Alien Flare: Juno Captures Powerful Lightning on Jupiter’s Pole

Juno has been orbiting Jupiter along an elliptical trajectory since 2016, conducting detailed observations of the gas giant during close flybys over its poles. During its 31st flyby, Juno captured a stunning image of a greenish glow caused by a lightning strike inside a vortex near Jupiter’s north pole, at an altitude of 32,000 kilometers above the planet’s cloud tops. The image was taken in December 2020 but it was released by the agency as late as June 15, 2023.

The NASA spacecraft Juno captured this view of a lightning strike in the clouds near Jupiter’s north pole. Image data: NASA/JPL-Caltech/SwRI/MSSS.

Amateur scientist Kevin Gill processed the recently released image using raw data collected by the JunoCam instrument. The Juno mission team appreciates the collaboration with the public in processing the images, and anyone can try their hand at image processing on the JunoCam website.

Differences between Lightning on Jupiter and Earth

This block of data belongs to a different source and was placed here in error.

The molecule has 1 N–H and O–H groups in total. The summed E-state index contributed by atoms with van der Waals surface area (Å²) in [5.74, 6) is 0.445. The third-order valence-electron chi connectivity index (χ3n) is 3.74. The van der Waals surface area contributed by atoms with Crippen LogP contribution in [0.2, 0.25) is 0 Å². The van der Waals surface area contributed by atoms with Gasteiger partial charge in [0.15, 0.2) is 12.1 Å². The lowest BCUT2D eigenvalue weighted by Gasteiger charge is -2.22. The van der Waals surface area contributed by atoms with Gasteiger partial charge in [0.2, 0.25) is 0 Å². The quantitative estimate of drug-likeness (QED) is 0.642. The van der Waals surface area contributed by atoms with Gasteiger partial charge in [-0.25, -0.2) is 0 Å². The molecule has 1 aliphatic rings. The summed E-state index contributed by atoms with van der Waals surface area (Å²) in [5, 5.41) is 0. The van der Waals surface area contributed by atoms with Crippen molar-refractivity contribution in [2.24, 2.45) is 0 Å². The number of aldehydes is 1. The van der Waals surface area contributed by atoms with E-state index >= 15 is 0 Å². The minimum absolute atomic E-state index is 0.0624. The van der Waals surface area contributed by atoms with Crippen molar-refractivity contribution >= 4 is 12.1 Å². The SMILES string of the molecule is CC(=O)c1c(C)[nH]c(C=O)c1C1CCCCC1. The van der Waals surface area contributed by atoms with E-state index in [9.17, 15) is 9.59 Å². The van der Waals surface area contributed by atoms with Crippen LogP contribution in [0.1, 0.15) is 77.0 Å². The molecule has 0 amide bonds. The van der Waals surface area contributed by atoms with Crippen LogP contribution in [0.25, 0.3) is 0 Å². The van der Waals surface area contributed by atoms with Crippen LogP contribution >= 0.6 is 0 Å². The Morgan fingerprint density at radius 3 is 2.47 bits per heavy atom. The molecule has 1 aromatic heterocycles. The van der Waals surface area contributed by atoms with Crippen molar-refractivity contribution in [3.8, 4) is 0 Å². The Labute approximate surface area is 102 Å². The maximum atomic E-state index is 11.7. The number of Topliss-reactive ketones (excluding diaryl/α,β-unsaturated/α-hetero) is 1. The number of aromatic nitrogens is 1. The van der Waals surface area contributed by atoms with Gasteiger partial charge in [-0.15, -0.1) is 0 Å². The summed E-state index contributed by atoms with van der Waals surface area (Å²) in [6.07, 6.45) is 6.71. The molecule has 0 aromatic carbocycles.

Juno is no stranger to lightning on Jupiter. The spacecraft has observed many lightning flashes in Jupiter’s dense atmosphere. Studying them has helped scientists determine that lightning on the gas giant is very similar to lightning on Earth. However, despite the similarities, there are some key differences.

“On Earth, lightning is generated in water-rich clouds and most commonly occurs near the equator. On Jupiter, lightning occurs in clouds that contain a water-ammonia solution, but it is more frequently observed near the poles,” NASA representatives wrote in the image description.

Juno’s Plans until 2025

Currently, Juno has completed 51 flybys of Jupiter, with the next 52nd flyby scheduled for June 23. The first 35 flybys were conducted during the primary mission, which ended in July 2021. Juno is now in its extended mission, expected to continue until at least September 2025, as long as the spacecraft remains operational in Jupiter’s harsh radiation environment. During the extended mission, Juno will study the entire Jupiter system, including the planet, its rings, and numerous satellites. The data collected by the probe has provided scientists with a much better understanding of Jupiter’s structure, formation, and evolution.

Earlier, we shared interesting facts about Jupiter.

Source: NASA